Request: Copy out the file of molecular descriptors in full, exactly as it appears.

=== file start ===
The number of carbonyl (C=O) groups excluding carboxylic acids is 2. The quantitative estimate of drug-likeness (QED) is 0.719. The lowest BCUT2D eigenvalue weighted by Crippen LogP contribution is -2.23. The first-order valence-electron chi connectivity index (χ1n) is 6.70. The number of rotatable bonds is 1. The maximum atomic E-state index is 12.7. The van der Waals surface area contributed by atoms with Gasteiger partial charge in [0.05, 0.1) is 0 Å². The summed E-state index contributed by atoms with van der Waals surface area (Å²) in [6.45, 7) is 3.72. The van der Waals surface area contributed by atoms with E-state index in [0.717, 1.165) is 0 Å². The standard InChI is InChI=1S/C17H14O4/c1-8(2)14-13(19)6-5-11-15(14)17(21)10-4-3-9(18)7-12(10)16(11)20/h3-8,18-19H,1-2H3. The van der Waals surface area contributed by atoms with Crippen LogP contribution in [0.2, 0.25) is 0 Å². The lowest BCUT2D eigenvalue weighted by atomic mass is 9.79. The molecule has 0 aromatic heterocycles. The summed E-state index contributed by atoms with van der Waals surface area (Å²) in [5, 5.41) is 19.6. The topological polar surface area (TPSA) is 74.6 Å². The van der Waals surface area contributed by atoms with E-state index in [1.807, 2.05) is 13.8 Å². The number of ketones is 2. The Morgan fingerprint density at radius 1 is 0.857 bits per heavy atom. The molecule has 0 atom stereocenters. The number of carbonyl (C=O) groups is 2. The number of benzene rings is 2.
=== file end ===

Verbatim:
The number of carbonyl (C=O) groups excluding carboxylic acids is 2. The quantitative estimate of drug-likeness (QED) is 0.719. The lowest BCUT2D eigenvalue weighted by Crippen LogP contribution is -2.23. The first-order valence-electron chi connectivity index (χ1n) is 6.70. The number of rotatable bonds is 1. The maximum atomic E-state index is 12.7. The van der Waals surface area contributed by atoms with Gasteiger partial charge in [0.05, 0.1) is 0 Å². The summed E-state index contributed by atoms with van der Waals surface area (Å²) in [6.45, 7) is 3.72. The van der Waals surface area contributed by atoms with E-state index in [0.717, 1.165) is 0 Å². The standard InChI is InChI=1S/C17H14O4/c1-8(2)14-13(19)6-5-11-15(14)17(21)10-4-3-9(18)7-12(10)16(11)20/h3-8,18-19H,1-2H3. The van der Waals surface area contributed by atoms with Crippen LogP contribution in [0.2, 0.25) is 0 Å². The lowest BCUT2D eigenvalue weighted by atomic mass is 9.79. The molecule has 0 aromatic heterocycles. The summed E-state index contributed by atoms with van der Waals surface area (Å²) in [5, 5.41) is 19.6. The topological polar surface area (TPSA) is 74.6 Å². The van der Waals surface area contributed by atoms with E-state index in [1.807, 2.05) is 13.8 Å². The number of ketones is 2. The Morgan fingerprint density at radius 1 is 0.857 bits per heavy atom. The molecule has 0 atom stereocenters. The number of carbonyl (C=O) groups is 2. The number of benzene rings is 2.